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posted March 24, 2008


Creator: Osamu Tezuka
Publishing Information: Vertical, hardcover, 584 pages, October 2007, $24.95
Ordering Numbers: 1932234837 (ISBN10), 9781932234831 (ISBN13)

If Osamu Tezuka's mid-'70s potboiler were a DVD release instead of the latest stand-alone translated graphic novel from Vertical, it would be the kind of movie that older film aficionados showed groups of younger ones in their circle, and it would intermittently be the subject of limited runs at however many copies of the work were in the system at Netflix. I don't know that comics has an equivalent to that kind of enthusiastic, passing-on ritual, as much as an informal network of casual suggestions and a whole of a lot of reviews. No matter how it comes to them, MW is a fitting subject for study. Odd, disjointed, messy and sometimes thrillingly lurid, it's a book that feels like a grasp at a specific set of comics effects that only hits half the time but still manages to avoid embarrassment across the board through the natural skills of its creator. It's like Vincent Minelli's Taxi Driver, or Frank Capra's Deer Hunter; I had a hard time taking my eyes off of it, although I can't say I enjoyed every minute of the reading experience.

imageMW is the story of Michio Yuki, an attractive sociopath, and Iwao Garai, the Catholic priest who loves the sinner (literally; they're lovers) but hates the sin. They are bound by an experience where youth gang member Garai was ordered to guard the even younger Yuki as a potential ransom prize. Their first night intimacy kept them out of range of a poisonous gas that kills everyone on the island which they occupy. The dead lying about in the streets is a potent image; it's obviously meant to recall war's finality and its invasion of domestic life, but it also lays the blame not at some outside enemy but the compromises nations make in order to better prepare themselves for combat. In terms of the book, it's also important in that it's stated several times as the cause of Michio's inhuman nature. Whether to believe that or not is one of the better, unresolved issues in a work that doesn't have a lot of them. The story's backbone runs on two tracks, the crazy person's increasingly dramatic plan to kill a lot of people on his own way to the grave, and the priest's plan to oppose these excesses of behavior, mostly through self-transformation.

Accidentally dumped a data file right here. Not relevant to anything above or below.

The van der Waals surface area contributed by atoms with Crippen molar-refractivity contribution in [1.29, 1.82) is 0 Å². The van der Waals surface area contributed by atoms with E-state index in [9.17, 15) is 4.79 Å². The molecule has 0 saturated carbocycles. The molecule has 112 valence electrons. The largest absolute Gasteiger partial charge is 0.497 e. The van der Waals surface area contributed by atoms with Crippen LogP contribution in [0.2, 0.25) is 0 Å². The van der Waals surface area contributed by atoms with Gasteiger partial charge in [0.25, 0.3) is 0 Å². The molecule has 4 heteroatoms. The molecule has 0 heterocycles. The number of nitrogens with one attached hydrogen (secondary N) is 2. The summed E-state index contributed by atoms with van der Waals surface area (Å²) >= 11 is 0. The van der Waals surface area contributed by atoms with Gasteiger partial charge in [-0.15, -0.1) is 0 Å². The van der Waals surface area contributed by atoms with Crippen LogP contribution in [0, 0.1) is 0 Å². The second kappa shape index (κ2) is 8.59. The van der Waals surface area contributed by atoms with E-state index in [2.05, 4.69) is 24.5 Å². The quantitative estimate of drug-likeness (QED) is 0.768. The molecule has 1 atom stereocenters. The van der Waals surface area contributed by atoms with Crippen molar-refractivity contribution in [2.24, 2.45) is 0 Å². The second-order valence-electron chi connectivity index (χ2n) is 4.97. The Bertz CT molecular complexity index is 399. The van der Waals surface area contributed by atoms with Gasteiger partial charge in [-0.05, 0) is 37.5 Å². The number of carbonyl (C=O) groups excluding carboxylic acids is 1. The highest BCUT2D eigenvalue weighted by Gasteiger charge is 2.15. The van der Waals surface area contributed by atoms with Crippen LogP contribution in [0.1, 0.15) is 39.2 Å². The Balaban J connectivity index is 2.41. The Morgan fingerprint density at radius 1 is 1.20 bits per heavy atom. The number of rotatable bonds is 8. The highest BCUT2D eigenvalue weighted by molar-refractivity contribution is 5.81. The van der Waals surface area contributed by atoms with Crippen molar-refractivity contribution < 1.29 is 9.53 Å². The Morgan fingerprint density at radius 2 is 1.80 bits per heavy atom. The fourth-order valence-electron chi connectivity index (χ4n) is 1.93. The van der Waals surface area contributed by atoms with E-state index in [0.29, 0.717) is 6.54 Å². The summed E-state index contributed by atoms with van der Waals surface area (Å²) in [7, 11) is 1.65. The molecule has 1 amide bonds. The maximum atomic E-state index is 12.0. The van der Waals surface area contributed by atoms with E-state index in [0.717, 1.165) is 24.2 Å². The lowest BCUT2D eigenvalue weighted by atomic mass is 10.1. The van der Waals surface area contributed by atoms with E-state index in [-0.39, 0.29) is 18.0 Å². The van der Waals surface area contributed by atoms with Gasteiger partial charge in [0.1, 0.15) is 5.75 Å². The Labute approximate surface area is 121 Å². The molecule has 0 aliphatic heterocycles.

MW proves to be an effective thriller, both in terms of its incremental build to its slightly over the top finale and the various set pieces that engage us along the way. Tuzuka was a scarily potent artist by this point, and it's possible to just flip through it and enjoy the imagery. The way he shifts from different presentational styles -- not the clipped economy of the scene below -- offers much that can be admired. It's also one of his best designed books of those I've read. Again, if it were a movie, it would be one cast for looks. Where Tezuka loses me and why this work doesn't quite scale the heights of Ode to Kirihito is that it becomes mired in its central relationship while other plot threads that look like they might add strength and diversity to the core conflict fall to the wayside. Tezuka's depiction of the chosen milieu is weak and buttressed by some selective stereotypes. One scene in a sex club for gay men was so goofy and backwards I expected the Frank Sinatra character from that one movie set in Miami to run into the room and start punching people in the throat; nearly as silly was a sapphic reveal that felt about as authentic as praise from a game show host. Tezuka's take on the physical aspects of the central relationship might be politically dubious but it works within the story in that it provides that partnership with varying degrees of doubt and complexity. For the most part, however, a lot of what happens feels like it's covering expected bases as much as it's the fruits of Tezuka's focused interest in works of this tone and subject matter. When the final twist hits it comes with a certain sense of relief.